Kennedy then introduced the opening keynote speaker, Kirk Siegler , Correspondent for National Public Radio. In his reporting for NPR, Siegler has gained notoriety for his detailed coverage of topics Western issues, ranging from wildfires to the Malheur occupation to housing and affordability. In his talk, “Reporters Notebook: Covering the Rural West,” Siegler reflected on the disconnect when trying to understand issues in rural communities of the West, when the news cycle is dominated by national headlines. Siegler argued that while the national media attempts to simplify issues in the rural West, “what’s actually happening on the ground are some very festering issues, many of which were the same one-hundred years ago.” Siegler specifically showcased his reporting on San Juan County, Utah and his coverage of Bears Ears National Monument, which highlighted the tensions between local community members and state or federal officials on the issue of land preservation.
Demographic and economic shifts in the amenity West
The opening panel provided an overview of the broad demographic and economic shifts in the rural American West. Amenity migration, that is, people who are retiring or purchasing a second home, has created new economic opportunities for communities in the rural American West. But the influx of new income has also introduced a unique set of local economic challenges, such as rising costs of living and only seasonal availability of employment. This panel explores the economic considerations of amenity migration and how new residents are impacting different communities in the rural West. The panelists provided a regional, state and local perspective on this issue.
Megan Nelson introduces the audience to the amenity community of Midway, Utah.
Don Albrecht , director of the Western Rural Development Center at Utah State University, discussed his work in helping to enhance community development efforts for rural Western communities. Albrecht provided an economic diagnosis of rural communities and explained the impact of an ever-changing national economy in the region. Albrecht argued, “the economy in the rural West is changing, and these changes are having a more significant impact on rural America than urban America.”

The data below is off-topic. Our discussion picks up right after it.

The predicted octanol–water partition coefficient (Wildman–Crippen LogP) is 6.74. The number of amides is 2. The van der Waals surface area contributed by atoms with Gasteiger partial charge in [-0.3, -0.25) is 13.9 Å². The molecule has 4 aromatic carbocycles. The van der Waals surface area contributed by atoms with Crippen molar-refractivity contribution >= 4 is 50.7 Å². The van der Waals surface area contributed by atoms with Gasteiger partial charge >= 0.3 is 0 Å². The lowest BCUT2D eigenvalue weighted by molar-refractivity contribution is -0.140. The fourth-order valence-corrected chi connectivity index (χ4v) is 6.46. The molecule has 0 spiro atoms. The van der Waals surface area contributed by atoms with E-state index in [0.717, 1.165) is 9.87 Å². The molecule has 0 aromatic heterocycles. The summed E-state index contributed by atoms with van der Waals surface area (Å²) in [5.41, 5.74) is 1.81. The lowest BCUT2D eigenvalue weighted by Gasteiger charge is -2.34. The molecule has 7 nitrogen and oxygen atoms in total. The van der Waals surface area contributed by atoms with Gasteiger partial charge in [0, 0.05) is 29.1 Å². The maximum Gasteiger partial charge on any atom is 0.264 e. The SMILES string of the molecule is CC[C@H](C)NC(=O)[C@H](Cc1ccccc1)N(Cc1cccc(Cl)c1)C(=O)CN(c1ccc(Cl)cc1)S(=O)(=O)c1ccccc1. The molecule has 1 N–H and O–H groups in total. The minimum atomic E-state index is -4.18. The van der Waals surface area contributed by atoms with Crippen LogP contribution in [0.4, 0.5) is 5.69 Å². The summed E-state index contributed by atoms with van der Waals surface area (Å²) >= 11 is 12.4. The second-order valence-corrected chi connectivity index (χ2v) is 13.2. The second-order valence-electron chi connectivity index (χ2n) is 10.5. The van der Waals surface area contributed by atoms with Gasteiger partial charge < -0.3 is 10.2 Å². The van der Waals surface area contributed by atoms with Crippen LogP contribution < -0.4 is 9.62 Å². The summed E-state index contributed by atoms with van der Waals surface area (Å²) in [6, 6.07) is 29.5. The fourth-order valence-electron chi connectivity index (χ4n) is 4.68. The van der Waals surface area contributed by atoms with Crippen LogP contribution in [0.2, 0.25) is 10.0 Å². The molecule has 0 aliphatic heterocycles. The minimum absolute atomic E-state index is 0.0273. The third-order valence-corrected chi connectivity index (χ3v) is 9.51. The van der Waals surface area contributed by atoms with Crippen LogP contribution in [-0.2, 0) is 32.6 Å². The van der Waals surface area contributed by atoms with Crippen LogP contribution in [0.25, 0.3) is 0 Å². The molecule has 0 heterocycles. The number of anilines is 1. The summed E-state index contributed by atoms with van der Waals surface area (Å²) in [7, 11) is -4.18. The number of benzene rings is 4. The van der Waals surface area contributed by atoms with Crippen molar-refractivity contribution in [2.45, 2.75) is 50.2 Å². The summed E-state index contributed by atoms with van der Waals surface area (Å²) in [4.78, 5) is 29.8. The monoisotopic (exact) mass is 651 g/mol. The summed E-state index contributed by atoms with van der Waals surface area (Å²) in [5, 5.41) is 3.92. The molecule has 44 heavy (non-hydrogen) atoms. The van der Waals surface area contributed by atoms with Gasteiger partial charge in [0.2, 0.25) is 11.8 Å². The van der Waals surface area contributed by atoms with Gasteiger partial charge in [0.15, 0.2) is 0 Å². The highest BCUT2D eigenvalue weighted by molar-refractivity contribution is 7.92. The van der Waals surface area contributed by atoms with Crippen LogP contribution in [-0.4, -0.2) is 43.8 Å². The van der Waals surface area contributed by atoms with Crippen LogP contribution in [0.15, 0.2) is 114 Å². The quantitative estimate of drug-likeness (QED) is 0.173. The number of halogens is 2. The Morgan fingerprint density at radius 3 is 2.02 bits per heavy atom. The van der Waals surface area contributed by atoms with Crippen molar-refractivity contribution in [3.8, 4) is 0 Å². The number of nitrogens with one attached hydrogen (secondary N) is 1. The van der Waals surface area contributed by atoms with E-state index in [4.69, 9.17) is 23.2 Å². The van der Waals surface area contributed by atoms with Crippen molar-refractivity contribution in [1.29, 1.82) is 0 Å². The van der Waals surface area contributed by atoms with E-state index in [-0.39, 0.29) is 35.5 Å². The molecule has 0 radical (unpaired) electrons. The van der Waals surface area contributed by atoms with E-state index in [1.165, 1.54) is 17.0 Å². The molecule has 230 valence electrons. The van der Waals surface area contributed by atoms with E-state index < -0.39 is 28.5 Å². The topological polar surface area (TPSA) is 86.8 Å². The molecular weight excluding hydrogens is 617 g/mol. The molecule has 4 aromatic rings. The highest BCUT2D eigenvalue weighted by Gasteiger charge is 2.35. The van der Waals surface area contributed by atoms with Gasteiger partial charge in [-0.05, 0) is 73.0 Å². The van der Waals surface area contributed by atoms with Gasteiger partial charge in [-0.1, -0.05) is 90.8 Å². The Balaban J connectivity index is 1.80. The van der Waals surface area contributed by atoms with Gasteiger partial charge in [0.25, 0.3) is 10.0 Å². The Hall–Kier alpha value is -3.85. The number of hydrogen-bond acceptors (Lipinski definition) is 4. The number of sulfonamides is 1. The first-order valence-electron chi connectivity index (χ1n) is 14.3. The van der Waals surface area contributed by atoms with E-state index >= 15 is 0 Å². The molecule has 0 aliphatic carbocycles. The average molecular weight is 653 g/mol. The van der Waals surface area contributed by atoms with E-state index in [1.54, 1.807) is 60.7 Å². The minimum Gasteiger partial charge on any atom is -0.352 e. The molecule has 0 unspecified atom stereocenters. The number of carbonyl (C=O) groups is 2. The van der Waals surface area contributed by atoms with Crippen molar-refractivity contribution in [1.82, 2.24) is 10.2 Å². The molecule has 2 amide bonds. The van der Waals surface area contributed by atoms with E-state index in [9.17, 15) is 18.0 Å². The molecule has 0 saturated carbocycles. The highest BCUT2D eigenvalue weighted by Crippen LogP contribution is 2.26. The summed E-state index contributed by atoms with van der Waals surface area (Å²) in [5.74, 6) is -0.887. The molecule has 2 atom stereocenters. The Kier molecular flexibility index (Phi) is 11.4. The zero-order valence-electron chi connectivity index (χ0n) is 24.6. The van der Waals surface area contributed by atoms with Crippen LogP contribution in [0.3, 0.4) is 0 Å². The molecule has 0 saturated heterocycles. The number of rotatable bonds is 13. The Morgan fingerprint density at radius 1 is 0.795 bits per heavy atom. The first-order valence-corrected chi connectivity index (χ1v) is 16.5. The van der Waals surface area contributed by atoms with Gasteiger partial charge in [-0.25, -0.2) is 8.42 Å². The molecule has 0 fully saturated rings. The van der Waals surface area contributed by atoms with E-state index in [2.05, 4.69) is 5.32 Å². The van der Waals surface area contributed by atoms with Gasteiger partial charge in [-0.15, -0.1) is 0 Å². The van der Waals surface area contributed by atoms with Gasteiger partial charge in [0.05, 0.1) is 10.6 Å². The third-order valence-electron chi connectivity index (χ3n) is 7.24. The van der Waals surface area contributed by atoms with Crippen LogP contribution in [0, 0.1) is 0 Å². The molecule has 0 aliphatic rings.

Jennifer Leaver , a Senior Research Analyst at the University of Utah's Kem C. Gardner Policy Institute, addressed the old and new economies of rural communities in Utah. Referencing specific community examples of rural Utah, Leaver showed how local economies range from a continued reliance on the coal industry to establishing small-scale amenity sites, like local coffee shops and rock climbing gear rentals. According to Leaver, 1 of 10 jobs in Utah are based on visitor spending.
Megan Nelson , of the Utah Chapter of The Nature Conservancy, focused her comments on the nearby community of Midway, Utah. Nelson, born and raised in Midway, believes it was a community that effectively planned for amenity migration. According to Nelson, Midway had established local development and environmental protections a generation before amenity migrants began arriving in the community. Nelson argues that the negative impacts of amenity migration can prevented with effective early planning.
The panel was moderated by Pat Shea , a professor at the University of Utah and visiting lecturer at Stanford University.
Elizabeth Kitchens from The Nature Conservancy talks with Carl Fisher of the non-profit Save Our Canyons.
Cultural divides in rural destinations
The arrival of amenity migrants to rural destinations across the West has created several cultural divides and this issue was the focus of the second panel. How does a community balance long-standing local values with those of amenity newcomers, or do they even want to? This panel examined the cultural rifts created by amenity migration in different parts of the rural West. This panel featured the perspectives of a journalist, an academic, and a non-profit director.